Good, someone needs to regulate them. Anne Flaherty of AP reports Pres. Obama wants Treasury to take the job. This was a major flaw in 1999's Gramm-Leach-Bliley Act, which partially repealed 1933's Glass-Steagal Act. The Glass-Steagal part was fine, removing the barrier between retail and investment banks. Turning the Fed into a "superregulator" overseeing all financial transactions was also a good move. But explicitly exempting security swaps and their derivatives was a very, very bad move. Equally bad was the decision to leave out tighter mortgage standards.
Sen. Gramm and Pres. Clinton have defended GLB, saying it didn't have anything to do with the current financial crisis. They're wrong. By refusing to restrict lending standards, and by refusing to regulate credit default swaps and their derivatives, the stage was set for both the biggest financial boom in recent memory and also the biggest disaster.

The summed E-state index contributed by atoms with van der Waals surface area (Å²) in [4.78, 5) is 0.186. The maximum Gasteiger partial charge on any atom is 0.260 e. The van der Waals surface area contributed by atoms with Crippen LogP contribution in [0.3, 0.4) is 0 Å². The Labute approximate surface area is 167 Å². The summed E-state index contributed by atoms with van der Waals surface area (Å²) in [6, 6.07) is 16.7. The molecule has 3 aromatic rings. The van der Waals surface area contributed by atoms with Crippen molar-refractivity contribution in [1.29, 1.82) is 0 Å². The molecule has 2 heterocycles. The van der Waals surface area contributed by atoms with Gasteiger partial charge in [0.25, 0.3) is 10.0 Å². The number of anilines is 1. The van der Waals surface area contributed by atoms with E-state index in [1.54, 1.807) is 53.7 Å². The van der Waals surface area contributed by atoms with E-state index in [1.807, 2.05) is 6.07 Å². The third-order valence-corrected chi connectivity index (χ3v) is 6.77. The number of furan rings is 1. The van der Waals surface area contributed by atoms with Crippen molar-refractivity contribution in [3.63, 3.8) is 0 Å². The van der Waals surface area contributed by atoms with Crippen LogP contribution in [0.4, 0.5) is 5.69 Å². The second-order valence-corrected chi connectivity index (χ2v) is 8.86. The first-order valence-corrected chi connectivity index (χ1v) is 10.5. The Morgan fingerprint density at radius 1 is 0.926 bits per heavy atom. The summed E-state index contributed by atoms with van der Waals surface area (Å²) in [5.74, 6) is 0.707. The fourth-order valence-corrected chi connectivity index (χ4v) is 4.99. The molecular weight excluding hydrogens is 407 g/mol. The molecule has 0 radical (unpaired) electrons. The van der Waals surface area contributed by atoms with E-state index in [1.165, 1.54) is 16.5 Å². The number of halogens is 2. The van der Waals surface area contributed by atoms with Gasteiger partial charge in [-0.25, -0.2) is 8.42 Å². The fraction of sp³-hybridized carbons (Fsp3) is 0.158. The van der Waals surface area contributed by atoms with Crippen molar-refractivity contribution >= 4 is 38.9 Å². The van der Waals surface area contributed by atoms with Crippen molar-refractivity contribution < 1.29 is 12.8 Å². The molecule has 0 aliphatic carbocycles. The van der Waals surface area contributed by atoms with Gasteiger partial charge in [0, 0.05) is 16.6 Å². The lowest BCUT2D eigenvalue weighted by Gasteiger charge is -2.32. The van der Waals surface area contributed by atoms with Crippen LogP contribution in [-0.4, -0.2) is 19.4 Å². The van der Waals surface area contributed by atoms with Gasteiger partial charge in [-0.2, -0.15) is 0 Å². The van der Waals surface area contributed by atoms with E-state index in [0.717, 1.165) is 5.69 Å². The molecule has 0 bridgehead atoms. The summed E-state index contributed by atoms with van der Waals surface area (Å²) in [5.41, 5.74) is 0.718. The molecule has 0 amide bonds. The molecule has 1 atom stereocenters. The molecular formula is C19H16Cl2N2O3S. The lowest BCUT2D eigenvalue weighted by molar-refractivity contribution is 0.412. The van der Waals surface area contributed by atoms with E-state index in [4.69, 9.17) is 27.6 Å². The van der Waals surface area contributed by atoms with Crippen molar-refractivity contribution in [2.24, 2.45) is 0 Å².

So regulation is overdue. But there are some questions to ask before proceeding. First, why Treasury? Why not the Fed? Second, how will this affect securitization? Much of the financial world depends on securitization: slow it down and you slow down global finances. (BTW, I'm not saying that's necessarily bad.)
Third, do we really need to regulate all derivatives? The melt-down sprang almost exclusively from consumer loan derivatives (the notorious credit default swaps and CDO's). I haven't heard that other derivative types (commodities, equities) have caused nearly as much of a problem.
(h/t Insta, who doesn't like the thought of Geithner being in charge of this.)